Botswana - An Overview of Women's Work, Minimum Wages and Employment

An Overview of Women’s Work and Employment in Botswana. Minimum wage, wages, labour employment, unemployment, women employment, working conditions, Labour market structure, Legislation, Labour relations, Literacy, Literacy and skill levels of female labour, etc...

Decisions for Life MDG3 Project Country Report No. 5

University of Amsterdam /Amsterdam Institute for Advanced Labour Studies (AIAS)
Maarten van Klaveren, Kea Tijdens, Melanie Hughie-Williams, Nuria Ramos Martin
email: m.vanklaveren@uva.nl
REVISED EDITION
Amsterdam, Netherlands, December 2009


SUMMARY:

This report provides information on Botswana on behalf of the implementation of the DECISIONS FOR LIFE project in that country. The DECISIONS FOR LIFE project aims to raise awareness amongst young female workers about their employment opportunities and career possibilities, family building and the work-family balance. This report is part of the Inventories, to be made by the University of Amsterdam, for all 14 countries involved. It focuses on a gender analysis of work and employment.

History (2.1.1). Shortly after impoverished Botswana gained independence in 1966, the discovery of rich deposits of diamonds transformed its prospects radically. A market economy combined with state investment in infrastructure, health and education led between 1966-2000 to an average per capita GDP growth of nearly 7%, followed by fluctuating growth. Yet, income inequality is high and rising.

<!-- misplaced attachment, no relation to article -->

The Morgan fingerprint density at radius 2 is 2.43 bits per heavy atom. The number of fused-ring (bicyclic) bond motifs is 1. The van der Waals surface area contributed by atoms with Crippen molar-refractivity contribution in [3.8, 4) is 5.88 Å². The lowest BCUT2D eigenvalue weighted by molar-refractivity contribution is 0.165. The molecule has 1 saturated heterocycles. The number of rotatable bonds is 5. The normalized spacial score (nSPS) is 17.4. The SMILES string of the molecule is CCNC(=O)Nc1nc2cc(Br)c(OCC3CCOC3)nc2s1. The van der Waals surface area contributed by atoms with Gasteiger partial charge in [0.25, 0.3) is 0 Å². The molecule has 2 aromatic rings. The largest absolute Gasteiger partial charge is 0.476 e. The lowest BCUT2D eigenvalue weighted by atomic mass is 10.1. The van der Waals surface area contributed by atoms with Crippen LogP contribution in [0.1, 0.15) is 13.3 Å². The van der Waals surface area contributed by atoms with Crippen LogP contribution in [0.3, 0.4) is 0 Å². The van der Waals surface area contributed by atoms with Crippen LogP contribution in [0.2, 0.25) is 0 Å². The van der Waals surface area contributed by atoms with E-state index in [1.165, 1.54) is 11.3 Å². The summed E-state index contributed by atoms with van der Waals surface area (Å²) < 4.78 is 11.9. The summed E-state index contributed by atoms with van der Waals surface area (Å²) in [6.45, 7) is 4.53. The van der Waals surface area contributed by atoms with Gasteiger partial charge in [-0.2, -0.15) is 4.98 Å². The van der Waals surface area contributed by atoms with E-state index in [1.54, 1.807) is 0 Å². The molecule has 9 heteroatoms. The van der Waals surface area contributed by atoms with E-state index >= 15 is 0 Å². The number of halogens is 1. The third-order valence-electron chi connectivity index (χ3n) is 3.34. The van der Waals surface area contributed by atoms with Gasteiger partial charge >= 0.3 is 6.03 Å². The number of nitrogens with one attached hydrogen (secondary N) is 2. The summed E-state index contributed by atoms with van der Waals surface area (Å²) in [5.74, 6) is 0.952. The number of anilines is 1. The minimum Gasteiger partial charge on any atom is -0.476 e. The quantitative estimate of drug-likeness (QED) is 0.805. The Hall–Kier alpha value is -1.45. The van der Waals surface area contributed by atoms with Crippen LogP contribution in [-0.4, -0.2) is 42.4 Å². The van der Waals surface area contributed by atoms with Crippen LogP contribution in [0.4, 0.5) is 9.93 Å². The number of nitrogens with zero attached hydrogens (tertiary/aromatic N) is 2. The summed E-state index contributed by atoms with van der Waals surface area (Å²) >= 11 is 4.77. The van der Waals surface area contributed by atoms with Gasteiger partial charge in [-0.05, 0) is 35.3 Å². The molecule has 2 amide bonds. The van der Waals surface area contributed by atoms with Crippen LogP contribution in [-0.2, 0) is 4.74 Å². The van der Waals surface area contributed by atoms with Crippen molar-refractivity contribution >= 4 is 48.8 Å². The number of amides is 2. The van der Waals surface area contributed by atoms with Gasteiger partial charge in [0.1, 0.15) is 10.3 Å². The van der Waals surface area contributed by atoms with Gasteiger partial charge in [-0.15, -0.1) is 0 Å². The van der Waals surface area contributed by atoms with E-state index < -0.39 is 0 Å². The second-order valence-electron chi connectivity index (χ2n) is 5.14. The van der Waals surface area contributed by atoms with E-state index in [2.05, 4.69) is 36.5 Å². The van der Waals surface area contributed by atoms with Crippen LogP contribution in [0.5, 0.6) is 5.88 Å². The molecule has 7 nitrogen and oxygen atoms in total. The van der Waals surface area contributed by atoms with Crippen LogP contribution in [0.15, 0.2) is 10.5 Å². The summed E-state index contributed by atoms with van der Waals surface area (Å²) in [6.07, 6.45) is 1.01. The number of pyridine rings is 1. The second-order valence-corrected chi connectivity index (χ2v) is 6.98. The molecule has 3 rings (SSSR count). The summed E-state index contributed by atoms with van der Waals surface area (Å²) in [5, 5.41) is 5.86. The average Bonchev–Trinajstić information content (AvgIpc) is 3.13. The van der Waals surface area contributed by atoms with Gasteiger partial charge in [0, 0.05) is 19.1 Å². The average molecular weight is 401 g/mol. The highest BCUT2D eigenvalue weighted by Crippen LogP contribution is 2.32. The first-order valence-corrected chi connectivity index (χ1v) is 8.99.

Governance (2.1.2). Botswana has been praised as a rather unique example of an enduring multi-party democracy with a record of sound economic management. It has voluntarily abandoned foreign aid. The representation of women in politics is remarkably weak, with after the 2009 general elections only four women (6.5%) in parliament. Violence against women seems widespread.

Prospects (2.1.3). Botswana may be able counteract effects of the current economic and financial crisis to some extent through its cautious financial policies and low external debt, but the worldwide slump in the demand for diamonds may have serious consequences.

Communication (2.2). Over four of each five inhabitants are cell phone users. Internet coverage is still low, with in 2007 about 5% of the population as users.TV and radio have considerable coverage.

The sectoral labour market structure (2.3). In 2005-06, 25% of all 257,000 employed women worked in agriculture, against 64% in services, broadly defined. About 39% worked in the informal sector. Female unemployment is higher than male, and stood in 2006 narrowly defined at nearly 20% and broadly defined at 38%. We calculated that narrowly defined 31% and broadly defined 48% of girls and women 15-29 of age living in urban areas were unemployed.